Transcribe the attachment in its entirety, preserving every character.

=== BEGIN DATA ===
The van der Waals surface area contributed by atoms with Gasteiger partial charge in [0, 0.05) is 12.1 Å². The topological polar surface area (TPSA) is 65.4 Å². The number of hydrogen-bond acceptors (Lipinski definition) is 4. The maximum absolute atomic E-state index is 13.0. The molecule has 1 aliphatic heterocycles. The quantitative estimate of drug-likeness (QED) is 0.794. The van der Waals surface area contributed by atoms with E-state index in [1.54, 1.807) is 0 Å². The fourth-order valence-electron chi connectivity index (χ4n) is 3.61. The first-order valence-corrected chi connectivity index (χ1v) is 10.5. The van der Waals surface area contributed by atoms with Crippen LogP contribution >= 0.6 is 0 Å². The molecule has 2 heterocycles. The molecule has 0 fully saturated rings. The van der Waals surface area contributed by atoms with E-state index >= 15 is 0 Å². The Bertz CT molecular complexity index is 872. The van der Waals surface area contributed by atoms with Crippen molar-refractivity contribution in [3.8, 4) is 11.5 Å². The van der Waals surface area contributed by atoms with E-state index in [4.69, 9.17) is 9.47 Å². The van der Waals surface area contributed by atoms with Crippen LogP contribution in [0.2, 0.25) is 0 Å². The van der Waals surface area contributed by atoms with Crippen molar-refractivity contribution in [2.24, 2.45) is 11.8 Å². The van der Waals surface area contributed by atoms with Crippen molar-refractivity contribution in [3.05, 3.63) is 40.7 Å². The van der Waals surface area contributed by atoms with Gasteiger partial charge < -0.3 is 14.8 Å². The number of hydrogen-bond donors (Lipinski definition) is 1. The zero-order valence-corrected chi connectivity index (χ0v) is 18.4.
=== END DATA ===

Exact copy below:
The van der Waals surface area contributed by atoms with Gasteiger partial charge in [0, 0.05) is 12.1 Å². The topological polar surface area (TPSA) is 65.4 Å². The number of hydrogen-bond acceptors (Lipinski definition) is 4. The maximum absolute atomic E-state index is 13.0. The molecule has 1 aliphatic heterocycles. The quantitative estimate of drug-likeness (QED) is 0.794. The van der Waals surface area contributed by atoms with E-state index in [1.54, 1.807) is 0 Å². The fourth-order valence-electron chi connectivity index (χ4n) is 3.61. The first-order valence-corrected chi connectivity index (χ1v) is 10.5. The van der Waals surface area contributed by atoms with Crippen LogP contribution >= 0.6 is 0 Å². The molecule has 2 heterocycles. The molecule has 0 fully saturated rings. The van der Waals surface area contributed by atoms with E-state index >= 15 is 0 Å². The Bertz CT molecular complexity index is 872. The van der Waals surface area contributed by atoms with Crippen molar-refractivity contribution in [3.8, 4) is 11.5 Å². The van der Waals surface area contributed by atoms with E-state index in [4.69, 9.17) is 9.47 Å². The van der Waals surface area contributed by atoms with Crippen LogP contribution in [0.2, 0.25) is 0 Å². The van der Waals surface area contributed by atoms with Crippen molar-refractivity contribution in [2.24, 2.45) is 11.8 Å². The van der Waals surface area contributed by atoms with Crippen molar-refractivity contribution in [3.05, 3.63) is 40.7 Å². The van der Waals surface area contributed by atoms with Gasteiger partial charge < -0.3 is 14.8 Å². The number of hydrogen-bond donors (Lipinski definition) is 1. The zero-order valence-corrected chi connectivity index (χ0v) is 18.4.